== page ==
There are many books on grief, grieving, or bereavement. This is only a very small selection from the UW Library catalog.
There are many national groups that sponsor local chapters offering support groups. It is more and more common for people to become part of virtual support groups by joining an online grief group, and many of the groups referenced above also provide online group support for grief. There are also specific online support groups for adults, children and teenagers.
Some examples of online support groups are, but notlimited to:
Grief Share (http://www.griefshare.org/) GriefShare is a friendly, caring group of people who will walk alongside you through one of life’s most difficult experiences. You don’t have to go through the grieving process alone.GriefShare seminars and support groups are led by people who understand what you are going through and want to help.
The Compassionate Friends (www.compassionatefriends.org) is a national, non-profit network for bereaved parents and siblings.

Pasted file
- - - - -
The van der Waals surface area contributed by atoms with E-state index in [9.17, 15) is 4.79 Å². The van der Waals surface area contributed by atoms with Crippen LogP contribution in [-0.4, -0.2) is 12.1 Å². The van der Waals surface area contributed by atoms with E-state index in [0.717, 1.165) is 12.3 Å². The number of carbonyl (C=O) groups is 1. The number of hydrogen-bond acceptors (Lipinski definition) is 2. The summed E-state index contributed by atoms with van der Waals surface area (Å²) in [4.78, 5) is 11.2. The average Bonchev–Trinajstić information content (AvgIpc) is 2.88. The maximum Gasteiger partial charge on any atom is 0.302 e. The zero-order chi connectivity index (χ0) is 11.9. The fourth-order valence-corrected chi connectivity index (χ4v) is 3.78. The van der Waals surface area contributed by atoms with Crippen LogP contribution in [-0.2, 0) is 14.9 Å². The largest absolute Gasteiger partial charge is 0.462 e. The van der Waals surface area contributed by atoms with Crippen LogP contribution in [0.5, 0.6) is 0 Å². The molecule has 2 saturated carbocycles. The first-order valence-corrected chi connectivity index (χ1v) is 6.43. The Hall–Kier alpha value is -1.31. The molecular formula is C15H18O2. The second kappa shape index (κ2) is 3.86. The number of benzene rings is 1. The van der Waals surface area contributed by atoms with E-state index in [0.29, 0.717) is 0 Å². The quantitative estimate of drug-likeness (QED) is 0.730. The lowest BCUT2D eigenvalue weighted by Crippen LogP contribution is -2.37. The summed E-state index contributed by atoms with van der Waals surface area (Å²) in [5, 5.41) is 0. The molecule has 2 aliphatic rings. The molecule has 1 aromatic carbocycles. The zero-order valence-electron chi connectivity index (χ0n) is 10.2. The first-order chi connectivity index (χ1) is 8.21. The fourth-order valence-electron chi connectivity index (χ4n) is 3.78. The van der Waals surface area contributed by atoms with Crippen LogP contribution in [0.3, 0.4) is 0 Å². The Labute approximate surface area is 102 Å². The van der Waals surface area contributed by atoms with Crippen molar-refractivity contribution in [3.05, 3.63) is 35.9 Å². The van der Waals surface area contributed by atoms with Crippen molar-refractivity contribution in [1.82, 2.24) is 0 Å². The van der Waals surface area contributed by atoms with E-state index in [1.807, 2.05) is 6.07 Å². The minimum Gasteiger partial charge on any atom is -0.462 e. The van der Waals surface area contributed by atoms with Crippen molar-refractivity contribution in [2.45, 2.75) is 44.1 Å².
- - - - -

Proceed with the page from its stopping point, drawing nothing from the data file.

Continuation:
The National Alliance for Grieving Children (www.nationalallianceforgrievingchildren.org) offers a center locator which can connect families with support in their community.
Twinless Twins (www.twinlesstwins.org) provides support for twins and other multiples who have lost their birth partners due to death or other estrangement at any age.
The National Widowers’ Organization (http://www.nationalwidowers.org) serve surviving spouses.
There are organizations that offer support after specific losses, such as the American Foundation for Suicide Prevention (www.afsp.org).
The Association for Death Education and Counseling (www.adec.org) has a searchable database of thanatologists, that is, counselors who are trained to work with the dying and bereaved.
Motherless Daughters Support Groups (http://hopeedelman.com/support-groups/) Hope Edelman lists support groups by state.